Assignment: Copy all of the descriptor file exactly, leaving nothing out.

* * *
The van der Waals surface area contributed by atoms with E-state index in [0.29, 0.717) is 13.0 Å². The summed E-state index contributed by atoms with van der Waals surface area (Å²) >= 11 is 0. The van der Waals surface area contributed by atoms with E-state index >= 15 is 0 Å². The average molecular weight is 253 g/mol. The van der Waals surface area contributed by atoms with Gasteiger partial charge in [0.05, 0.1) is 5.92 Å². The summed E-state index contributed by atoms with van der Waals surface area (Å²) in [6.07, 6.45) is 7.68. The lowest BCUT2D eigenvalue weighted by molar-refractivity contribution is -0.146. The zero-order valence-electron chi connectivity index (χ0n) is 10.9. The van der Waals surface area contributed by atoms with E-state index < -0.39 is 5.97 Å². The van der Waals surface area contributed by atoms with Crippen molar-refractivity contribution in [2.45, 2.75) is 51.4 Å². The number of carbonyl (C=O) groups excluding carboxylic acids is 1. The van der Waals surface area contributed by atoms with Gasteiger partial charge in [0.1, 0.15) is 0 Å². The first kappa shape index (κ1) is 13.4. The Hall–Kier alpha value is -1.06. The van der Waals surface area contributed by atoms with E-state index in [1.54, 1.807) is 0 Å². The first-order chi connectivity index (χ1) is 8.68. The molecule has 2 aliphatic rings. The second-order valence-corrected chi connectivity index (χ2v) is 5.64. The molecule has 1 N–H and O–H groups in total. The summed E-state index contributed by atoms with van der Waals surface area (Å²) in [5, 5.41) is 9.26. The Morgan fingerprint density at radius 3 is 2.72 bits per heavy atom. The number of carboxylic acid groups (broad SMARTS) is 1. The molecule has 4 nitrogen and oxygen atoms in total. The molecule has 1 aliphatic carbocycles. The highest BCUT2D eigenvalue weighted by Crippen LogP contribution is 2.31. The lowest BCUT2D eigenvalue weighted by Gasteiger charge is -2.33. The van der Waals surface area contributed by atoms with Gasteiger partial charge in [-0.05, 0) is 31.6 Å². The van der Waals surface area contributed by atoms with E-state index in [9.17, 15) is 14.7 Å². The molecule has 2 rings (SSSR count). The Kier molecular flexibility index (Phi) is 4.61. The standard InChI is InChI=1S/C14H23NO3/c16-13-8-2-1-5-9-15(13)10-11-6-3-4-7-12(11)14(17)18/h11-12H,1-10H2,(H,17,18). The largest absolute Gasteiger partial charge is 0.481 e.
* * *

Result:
The van der Waals surface area contributed by atoms with E-state index in [0.29, 0.717) is 13.0 Å². The summed E-state index contributed by atoms with van der Waals surface area (Å²) >= 11 is 0. The van der Waals surface area contributed by atoms with E-state index >= 15 is 0 Å². The average molecular weight is 253 g/mol. The van der Waals surface area contributed by atoms with Gasteiger partial charge in [0.05, 0.1) is 5.92 Å². The summed E-state index contributed by atoms with van der Waals surface area (Å²) in [6.07, 6.45) is 7.68. The lowest BCUT2D eigenvalue weighted by molar-refractivity contribution is -0.146. The zero-order valence-electron chi connectivity index (χ0n) is 10.9. The van der Waals surface area contributed by atoms with E-state index < -0.39 is 5.97 Å². The van der Waals surface area contributed by atoms with Crippen molar-refractivity contribution in [2.45, 2.75) is 51.4 Å². The number of carbonyl (C=O) groups excluding carboxylic acids is 1. The van der Waals surface area contributed by atoms with Gasteiger partial charge in [0.1, 0.15) is 0 Å². The first kappa shape index (κ1) is 13.4. The Hall–Kier alpha value is -1.06. The van der Waals surface area contributed by atoms with E-state index in [1.54, 1.807) is 0 Å². The first-order chi connectivity index (χ1) is 8.68. The molecule has 2 aliphatic rings. The second-order valence-corrected chi connectivity index (χ2v) is 5.64. The molecule has 1 N–H and O–H groups in total. The summed E-state index contributed by atoms with van der Waals surface area (Å²) in [5, 5.41) is 9.26. The Morgan fingerprint density at radius 3 is 2.72 bits per heavy atom. The number of carboxylic acid groups (broad SMARTS) is 1. The molecule has 4 nitrogen and oxygen atoms in total. The molecule has 1 aliphatic carbocycles. The highest BCUT2D eigenvalue weighted by Crippen LogP contribution is 2.31. The lowest BCUT2D eigenvalue weighted by Gasteiger charge is -2.33. The van der Waals surface area contributed by atoms with Gasteiger partial charge in [-0.05, 0) is 31.6 Å². The van der Waals surface area contributed by atoms with E-state index in [9.17, 15) is 14.7 Å². The molecule has 2 rings (SSSR count). The Kier molecular flexibility index (Phi) is 4.61. The standard InChI is InChI=1S/C14H23NO3/c16-13-8-2-1-5-9-15(13)10-11-6-3-4-7-12(11)14(17)18/h11-12H,1-10H2,(H,17,18). The largest absolute Gasteiger partial charge is 0.481 e.